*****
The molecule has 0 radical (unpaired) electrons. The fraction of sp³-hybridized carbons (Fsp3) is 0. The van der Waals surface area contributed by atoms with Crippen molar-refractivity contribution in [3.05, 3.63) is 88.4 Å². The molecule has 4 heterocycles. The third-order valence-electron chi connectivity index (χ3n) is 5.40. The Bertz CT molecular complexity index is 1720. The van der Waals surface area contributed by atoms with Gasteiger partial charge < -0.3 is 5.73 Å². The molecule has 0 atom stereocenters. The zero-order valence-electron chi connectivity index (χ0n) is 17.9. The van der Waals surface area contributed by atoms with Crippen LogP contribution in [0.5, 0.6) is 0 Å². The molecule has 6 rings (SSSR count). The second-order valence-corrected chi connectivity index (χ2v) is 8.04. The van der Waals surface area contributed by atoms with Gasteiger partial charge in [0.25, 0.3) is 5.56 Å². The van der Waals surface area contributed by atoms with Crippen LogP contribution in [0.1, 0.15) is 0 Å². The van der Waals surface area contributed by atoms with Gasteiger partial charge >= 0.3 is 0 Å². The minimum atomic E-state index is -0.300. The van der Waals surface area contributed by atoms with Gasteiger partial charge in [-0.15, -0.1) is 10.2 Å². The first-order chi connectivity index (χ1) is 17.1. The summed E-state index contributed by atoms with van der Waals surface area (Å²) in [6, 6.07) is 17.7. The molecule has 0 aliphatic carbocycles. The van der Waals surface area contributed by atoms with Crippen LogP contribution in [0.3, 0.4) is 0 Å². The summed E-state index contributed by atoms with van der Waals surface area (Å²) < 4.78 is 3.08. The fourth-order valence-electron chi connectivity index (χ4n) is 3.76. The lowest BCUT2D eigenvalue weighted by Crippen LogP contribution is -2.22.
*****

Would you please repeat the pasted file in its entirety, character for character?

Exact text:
The molecule has 0 radical (unpaired) electrons. The fraction of sp³-hybridized carbons (Fsp3) is 0. The van der Waals surface area contributed by atoms with Crippen molar-refractivity contribution in [3.05, 3.63) is 88.4 Å². The molecule has 4 heterocycles. The third-order valence-electron chi connectivity index (χ3n) is 5.40. The Bertz CT molecular complexity index is 1720. The van der Waals surface area contributed by atoms with Gasteiger partial charge < -0.3 is 5.73 Å². The molecule has 0 atom stereocenters. The zero-order valence-electron chi connectivity index (χ0n) is 17.9. The van der Waals surface area contributed by atoms with Crippen LogP contribution in [0.5, 0.6) is 0 Å². The molecule has 6 rings (SSSR count). The second-order valence-corrected chi connectivity index (χ2v) is 8.04. The van der Waals surface area contributed by atoms with Gasteiger partial charge in [0.25, 0.3) is 5.56 Å². The van der Waals surface area contributed by atoms with Crippen LogP contribution in [0.1, 0.15) is 0 Å². The van der Waals surface area contributed by atoms with Gasteiger partial charge >= 0.3 is 0 Å². The minimum atomic E-state index is -0.300. The van der Waals surface area contributed by atoms with Gasteiger partial charge in [-0.15, -0.1) is 10.2 Å². The first-order chi connectivity index (χ1) is 17.1. The summed E-state index contributed by atoms with van der Waals surface area (Å²) in [6, 6.07) is 17.7. The molecule has 0 aliphatic carbocycles. The van der Waals surface area contributed by atoms with Crippen LogP contribution in [0.3, 0.4) is 0 Å². The summed E-state index contributed by atoms with van der Waals surface area (Å²) < 4.78 is 3.08. The fourth-order valence-electron chi connectivity index (χ4n) is 3.76. The lowest BCUT2D eigenvalue weighted by Crippen LogP contribution is -2.22.